But there’s another kind of seeking that exists in the odd world of the blogosphere — a deeper, more lasting search carried over from everyday life.

Nowadays, people are reluctant to talk about their faith in public. Religion isn’t an appropriate topic for the dinner table or a social event any more. And so people don’t ask questions, they don’t seek out answers. Many of them long for answers — they crave a direction for their path, a solution for the problems in their life, something to fill the hollow place in their hearts. Some of them deny that they are lost — some recognize it. But few are willing to cross the modern social boundaries of decorum and seek out, to turn to the Christian they know in their office or in their neighborhood, and ask: “Why is your life different than mine?”

As a believer on the internet or in the blogosphere, we have the same mandate the Bible gives concerning all missions. We find it in Luke 19, in the story of Zaccheus, and specifically in verse 10:

“For the Son of Man came to seek and to save the lost.”

There is a beautiful excerpt from Matthew Henry’s commentary on the passage — well, maybe only I think it’s beautiful — perhaps powerful is a better word (emphasis added):

The whole world of mankind, by the fall, is become a lost world: lost as a city is lost when it has revolted to the rebels, as a traveller is lost when he has missed his way in a wilderness, as a sick man is lost when his disease is incurable, or as a prisoner is lost when sentence is passed upon him…. Christ undertook the cause when it was given up for lost: undertook to bring those to themselves that were lost to God and all goodness. Observe, Christ came into this lost world to seek and save it. His design was to save, when there was not salvation in any other…. He seeks those that were not worth seeking to; he seeks those that sought him not, and asked not for him.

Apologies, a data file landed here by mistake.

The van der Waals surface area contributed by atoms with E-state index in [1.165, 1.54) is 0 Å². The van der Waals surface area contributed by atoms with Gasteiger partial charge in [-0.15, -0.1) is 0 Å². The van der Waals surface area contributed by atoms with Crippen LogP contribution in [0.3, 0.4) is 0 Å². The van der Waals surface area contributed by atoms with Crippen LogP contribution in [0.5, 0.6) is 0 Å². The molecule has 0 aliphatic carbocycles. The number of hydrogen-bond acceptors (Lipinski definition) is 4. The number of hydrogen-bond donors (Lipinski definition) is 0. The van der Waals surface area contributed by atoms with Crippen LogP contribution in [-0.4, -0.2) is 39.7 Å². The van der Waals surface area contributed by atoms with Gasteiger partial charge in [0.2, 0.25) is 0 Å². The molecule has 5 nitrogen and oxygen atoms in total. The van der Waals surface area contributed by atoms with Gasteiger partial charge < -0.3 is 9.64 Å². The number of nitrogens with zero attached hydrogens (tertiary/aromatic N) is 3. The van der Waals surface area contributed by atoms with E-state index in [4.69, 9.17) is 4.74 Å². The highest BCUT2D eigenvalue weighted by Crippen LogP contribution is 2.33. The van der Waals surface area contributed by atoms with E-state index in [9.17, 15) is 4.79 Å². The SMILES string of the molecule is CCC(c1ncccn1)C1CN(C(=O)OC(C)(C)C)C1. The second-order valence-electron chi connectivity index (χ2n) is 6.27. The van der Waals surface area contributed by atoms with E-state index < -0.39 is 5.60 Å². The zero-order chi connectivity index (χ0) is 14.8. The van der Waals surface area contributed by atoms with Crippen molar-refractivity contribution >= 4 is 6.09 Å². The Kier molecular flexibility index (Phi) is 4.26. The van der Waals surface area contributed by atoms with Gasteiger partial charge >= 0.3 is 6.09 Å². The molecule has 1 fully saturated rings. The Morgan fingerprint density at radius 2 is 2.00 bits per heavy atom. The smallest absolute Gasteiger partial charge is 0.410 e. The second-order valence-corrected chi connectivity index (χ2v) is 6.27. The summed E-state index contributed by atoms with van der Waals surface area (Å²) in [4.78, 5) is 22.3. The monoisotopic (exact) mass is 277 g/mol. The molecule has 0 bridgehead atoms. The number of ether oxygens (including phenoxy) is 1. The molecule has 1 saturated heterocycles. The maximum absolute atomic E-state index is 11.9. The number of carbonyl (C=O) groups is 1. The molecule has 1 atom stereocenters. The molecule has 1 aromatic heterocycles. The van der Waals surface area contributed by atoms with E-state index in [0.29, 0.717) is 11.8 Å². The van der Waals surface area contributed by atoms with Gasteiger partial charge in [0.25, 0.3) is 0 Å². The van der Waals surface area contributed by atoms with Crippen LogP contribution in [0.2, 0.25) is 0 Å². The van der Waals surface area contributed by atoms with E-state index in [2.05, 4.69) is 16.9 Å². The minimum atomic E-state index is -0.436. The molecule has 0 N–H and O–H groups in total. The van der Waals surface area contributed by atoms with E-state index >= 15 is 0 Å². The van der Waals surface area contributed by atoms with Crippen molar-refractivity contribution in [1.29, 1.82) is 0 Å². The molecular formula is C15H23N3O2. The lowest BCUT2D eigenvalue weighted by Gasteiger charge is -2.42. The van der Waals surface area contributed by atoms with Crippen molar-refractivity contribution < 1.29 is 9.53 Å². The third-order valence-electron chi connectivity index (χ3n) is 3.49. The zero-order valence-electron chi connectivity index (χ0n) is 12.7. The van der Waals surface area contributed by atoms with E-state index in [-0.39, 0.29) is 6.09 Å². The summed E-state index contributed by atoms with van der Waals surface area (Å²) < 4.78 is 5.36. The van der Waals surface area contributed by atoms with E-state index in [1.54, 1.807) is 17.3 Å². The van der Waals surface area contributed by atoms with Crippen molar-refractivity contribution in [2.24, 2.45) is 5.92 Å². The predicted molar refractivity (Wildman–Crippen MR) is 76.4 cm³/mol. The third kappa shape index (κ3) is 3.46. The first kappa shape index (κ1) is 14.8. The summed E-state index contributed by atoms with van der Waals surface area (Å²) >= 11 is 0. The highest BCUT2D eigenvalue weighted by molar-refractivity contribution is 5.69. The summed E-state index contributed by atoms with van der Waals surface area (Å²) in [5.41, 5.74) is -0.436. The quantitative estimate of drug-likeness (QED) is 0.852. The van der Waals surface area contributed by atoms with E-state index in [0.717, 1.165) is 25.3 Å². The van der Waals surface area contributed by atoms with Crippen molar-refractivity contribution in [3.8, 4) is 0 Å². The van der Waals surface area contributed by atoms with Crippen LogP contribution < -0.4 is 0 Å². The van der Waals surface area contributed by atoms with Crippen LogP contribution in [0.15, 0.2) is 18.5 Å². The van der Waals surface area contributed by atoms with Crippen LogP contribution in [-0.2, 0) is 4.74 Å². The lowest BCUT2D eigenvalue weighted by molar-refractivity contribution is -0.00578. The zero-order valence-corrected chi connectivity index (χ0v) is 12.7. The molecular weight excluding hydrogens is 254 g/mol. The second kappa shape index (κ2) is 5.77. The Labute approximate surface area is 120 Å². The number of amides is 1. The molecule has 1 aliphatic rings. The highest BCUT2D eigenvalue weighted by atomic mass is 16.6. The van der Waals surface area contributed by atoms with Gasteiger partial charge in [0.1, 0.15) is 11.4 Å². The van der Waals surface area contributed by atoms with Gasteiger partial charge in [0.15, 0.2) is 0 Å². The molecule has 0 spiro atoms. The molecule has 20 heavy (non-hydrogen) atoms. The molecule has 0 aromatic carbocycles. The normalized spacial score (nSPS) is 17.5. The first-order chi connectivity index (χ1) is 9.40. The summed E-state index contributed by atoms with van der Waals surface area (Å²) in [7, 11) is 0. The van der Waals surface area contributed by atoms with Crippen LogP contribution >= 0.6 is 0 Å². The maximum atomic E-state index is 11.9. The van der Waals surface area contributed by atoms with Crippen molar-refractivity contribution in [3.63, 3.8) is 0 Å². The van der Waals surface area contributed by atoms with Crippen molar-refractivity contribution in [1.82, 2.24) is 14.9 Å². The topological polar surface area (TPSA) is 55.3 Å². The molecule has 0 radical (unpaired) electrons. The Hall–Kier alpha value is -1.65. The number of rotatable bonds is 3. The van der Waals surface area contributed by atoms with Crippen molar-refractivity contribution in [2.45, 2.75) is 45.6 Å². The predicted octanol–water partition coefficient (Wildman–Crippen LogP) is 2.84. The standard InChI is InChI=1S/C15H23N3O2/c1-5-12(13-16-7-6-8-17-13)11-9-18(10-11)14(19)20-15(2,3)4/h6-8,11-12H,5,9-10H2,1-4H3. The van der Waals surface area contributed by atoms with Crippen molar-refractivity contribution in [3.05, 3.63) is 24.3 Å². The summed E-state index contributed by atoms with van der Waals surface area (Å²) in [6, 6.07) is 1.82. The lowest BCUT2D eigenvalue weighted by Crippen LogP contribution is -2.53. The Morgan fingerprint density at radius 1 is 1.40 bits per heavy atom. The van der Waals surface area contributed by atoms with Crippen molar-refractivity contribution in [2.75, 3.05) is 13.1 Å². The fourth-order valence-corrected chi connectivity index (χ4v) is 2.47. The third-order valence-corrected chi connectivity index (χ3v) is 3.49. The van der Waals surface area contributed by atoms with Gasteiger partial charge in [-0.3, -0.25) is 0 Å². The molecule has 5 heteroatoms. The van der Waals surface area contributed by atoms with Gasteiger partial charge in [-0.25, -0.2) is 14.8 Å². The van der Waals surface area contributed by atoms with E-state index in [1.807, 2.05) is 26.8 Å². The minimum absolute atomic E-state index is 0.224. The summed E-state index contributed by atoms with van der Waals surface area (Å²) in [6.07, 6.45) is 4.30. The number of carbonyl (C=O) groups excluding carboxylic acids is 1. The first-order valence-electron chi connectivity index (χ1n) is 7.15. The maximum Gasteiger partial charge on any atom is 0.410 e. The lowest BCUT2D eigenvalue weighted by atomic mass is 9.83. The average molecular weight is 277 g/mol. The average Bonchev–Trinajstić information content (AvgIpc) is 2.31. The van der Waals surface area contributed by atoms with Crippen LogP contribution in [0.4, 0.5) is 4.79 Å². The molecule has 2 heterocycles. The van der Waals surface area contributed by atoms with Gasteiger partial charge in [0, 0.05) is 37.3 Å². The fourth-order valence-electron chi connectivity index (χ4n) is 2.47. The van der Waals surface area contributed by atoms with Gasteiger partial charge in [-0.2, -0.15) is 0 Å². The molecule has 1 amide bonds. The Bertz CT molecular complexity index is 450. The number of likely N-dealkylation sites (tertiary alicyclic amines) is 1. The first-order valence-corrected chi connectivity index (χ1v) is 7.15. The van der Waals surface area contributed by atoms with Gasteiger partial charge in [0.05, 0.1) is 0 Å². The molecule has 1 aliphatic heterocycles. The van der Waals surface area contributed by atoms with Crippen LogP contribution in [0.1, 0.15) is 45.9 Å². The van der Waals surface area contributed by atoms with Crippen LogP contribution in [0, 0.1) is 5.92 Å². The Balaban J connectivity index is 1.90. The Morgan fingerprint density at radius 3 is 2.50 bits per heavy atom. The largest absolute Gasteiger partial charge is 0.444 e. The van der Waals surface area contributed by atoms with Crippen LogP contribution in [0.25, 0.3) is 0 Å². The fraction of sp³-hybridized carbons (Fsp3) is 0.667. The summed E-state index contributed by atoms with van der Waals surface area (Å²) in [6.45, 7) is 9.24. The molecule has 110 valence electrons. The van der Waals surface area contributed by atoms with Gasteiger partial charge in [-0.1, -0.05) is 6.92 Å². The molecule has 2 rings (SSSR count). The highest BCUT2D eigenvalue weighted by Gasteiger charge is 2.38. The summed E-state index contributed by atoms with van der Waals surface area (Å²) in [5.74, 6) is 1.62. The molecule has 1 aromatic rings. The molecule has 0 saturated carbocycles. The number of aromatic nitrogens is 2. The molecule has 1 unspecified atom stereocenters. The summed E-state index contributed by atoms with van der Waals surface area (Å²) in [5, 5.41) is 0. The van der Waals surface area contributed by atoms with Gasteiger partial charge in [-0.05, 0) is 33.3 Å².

We are called to seek out the lost, as Christ did. We are called to seek them, even if they will not seek Christ on their own, and share the good news of salvation with them. That is our task in our daily lives as Christians — and in our lives online.

For more than eight years, Boundless has published articles that help guide thousands of single Christians through their personal and spiritual life. Now, Boundless has launched a new online outlet on these same topics — but now with a far more personal element. The Boundless blog blog represents a new avenue for communication with the single Christians who’ve read Boundless for years.

Boundless blog will reach out to Christian singles in an innovative way, providing daily support and guidance and insights for one of the most challenging periods of life. And it represents a new commitment to seek out those who need help on some of the toughest issues everyone faces in life — issues of relationships, career, and faith. If you have a friend who isn’t seeking yet, send them to Boundless blog, and they can start finding what they’re looking for.

The contributors to Boundless blog include many of the writers and editors already familiar to readers of the site. Their voices are already well-known, and this community blog will function in practical terms as an ongoing personal conversation with them. It’s as if you just sat down for coffee with all of us at the table with you, discussing the issues that matter most.

Christ seeks us out in interesting ways. Sometimes He uses a friend, sometimes a stranger, sometimes a song on the radio or a book found in a yard sale. We know He uses word of mouth — after all, that’s how He got started. He may even use blogs.

Copyright 2006 Ben Domenech. All rights reserved.

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About the Author

Ben Domenech

Originally from Mississippi, Ben Domenech began his career as a political journalist covering Capitol Hill. In 2002, he was sworn in as the youngest political appointee in the Bush Administration, where he served for a year before spending two as the chief speechwriter for a U.S. Senator. Ben has worked as a book editor, ghostwriter and consultant (though not necessarily in that order). He is a co-founder of Redstate and the editor in chief of The Critical. He lives in Virginia.